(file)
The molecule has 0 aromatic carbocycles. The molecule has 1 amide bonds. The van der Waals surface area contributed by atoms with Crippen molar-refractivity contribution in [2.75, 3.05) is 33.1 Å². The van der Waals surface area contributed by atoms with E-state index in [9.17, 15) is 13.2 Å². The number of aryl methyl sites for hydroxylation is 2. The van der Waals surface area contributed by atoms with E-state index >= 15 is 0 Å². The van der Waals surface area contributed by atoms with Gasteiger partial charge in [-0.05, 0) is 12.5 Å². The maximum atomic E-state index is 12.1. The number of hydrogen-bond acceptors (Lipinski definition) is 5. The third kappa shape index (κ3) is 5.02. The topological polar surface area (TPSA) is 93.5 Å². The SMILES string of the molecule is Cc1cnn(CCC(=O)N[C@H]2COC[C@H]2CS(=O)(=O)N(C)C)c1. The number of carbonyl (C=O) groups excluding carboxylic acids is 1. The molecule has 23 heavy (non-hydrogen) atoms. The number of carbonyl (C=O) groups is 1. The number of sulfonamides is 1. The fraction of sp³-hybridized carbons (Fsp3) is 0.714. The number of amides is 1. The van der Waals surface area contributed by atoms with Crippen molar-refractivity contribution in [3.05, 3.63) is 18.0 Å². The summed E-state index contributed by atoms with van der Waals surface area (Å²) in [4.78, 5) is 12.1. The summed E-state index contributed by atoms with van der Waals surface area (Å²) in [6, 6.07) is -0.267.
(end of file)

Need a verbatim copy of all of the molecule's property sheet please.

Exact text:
The molecule has 0 aromatic carbocycles. The molecule has 1 amide bonds. The van der Waals surface area contributed by atoms with Crippen molar-refractivity contribution in [2.75, 3.05) is 33.1 Å². The van der Waals surface area contributed by atoms with E-state index in [9.17, 15) is 13.2 Å². The number of aryl methyl sites for hydroxylation is 2. The van der Waals surface area contributed by atoms with E-state index >= 15 is 0 Å². The van der Waals surface area contributed by atoms with Gasteiger partial charge in [-0.05, 0) is 12.5 Å². The maximum atomic E-state index is 12.1. The number of hydrogen-bond acceptors (Lipinski definition) is 5. The third kappa shape index (κ3) is 5.02. The topological polar surface area (TPSA) is 93.5 Å². The SMILES string of the molecule is Cc1cnn(CCC(=O)N[C@H]2COC[C@H]2CS(=O)(=O)N(C)C)c1. The number of carbonyl (C=O) groups excluding carboxylic acids is 1. The molecule has 23 heavy (non-hydrogen) atoms. The number of carbonyl (C=O) groups is 1. The number of sulfonamides is 1. The fraction of sp³-hybridized carbons (Fsp3) is 0.714. The number of amides is 1. The van der Waals surface area contributed by atoms with Crippen molar-refractivity contribution in [3.05, 3.63) is 18.0 Å². The summed E-state index contributed by atoms with van der Waals surface area (Å²) in [4.78, 5) is 12.1. The summed E-state index contributed by atoms with van der Waals surface area (Å²) in [6, 6.07) is -0.267.